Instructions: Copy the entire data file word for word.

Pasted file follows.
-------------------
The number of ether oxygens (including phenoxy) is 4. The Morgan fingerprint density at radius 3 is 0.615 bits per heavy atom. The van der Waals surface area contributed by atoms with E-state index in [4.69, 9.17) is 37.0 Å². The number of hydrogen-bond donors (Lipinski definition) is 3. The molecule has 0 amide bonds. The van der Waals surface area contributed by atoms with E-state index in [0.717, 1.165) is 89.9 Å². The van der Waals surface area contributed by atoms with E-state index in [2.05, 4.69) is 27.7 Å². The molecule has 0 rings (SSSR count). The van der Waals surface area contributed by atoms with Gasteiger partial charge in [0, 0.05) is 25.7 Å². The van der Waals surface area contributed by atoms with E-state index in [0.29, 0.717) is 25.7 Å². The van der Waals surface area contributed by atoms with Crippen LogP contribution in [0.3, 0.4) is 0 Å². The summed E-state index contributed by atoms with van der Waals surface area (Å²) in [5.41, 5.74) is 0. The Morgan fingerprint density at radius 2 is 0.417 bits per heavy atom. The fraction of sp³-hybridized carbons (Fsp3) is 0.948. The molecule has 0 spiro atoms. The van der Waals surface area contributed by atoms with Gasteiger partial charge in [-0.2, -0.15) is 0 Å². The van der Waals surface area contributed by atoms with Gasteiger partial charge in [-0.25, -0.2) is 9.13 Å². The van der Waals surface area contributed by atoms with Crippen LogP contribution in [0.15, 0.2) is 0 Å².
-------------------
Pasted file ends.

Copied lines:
The number of ether oxygens (including phenoxy) is 4. The Morgan fingerprint density at radius 3 is 0.615 bits per heavy atom. The van der Waals surface area contributed by atoms with E-state index in [4.69, 9.17) is 37.0 Å². The number of hydrogen-bond donors (Lipinski definition) is 3. The molecule has 0 amide bonds. The van der Waals surface area contributed by atoms with E-state index in [0.717, 1.165) is 89.9 Å². The van der Waals surface area contributed by atoms with E-state index in [2.05, 4.69) is 27.7 Å². The molecule has 0 rings (SSSR count). The van der Waals surface area contributed by atoms with Gasteiger partial charge in [0, 0.05) is 25.7 Å². The van der Waals surface area contributed by atoms with E-state index in [0.29, 0.717) is 25.7 Å². The van der Waals surface area contributed by atoms with Crippen LogP contribution in [0.3, 0.4) is 0 Å². The summed E-state index contributed by atoms with van der Waals surface area (Å²) in [5.41, 5.74) is 0. The Morgan fingerprint density at radius 2 is 0.417 bits per heavy atom. The fraction of sp³-hybridized carbons (Fsp3) is 0.948. The molecule has 0 spiro atoms. The van der Waals surface area contributed by atoms with Gasteiger partial charge in [-0.2, -0.15) is 0 Å². The van der Waals surface area contributed by atoms with Gasteiger partial charge in [-0.25, -0.2) is 9.13 Å². The van der Waals surface area contributed by atoms with Crippen LogP contribution in [0.15, 0.2) is 0 Å².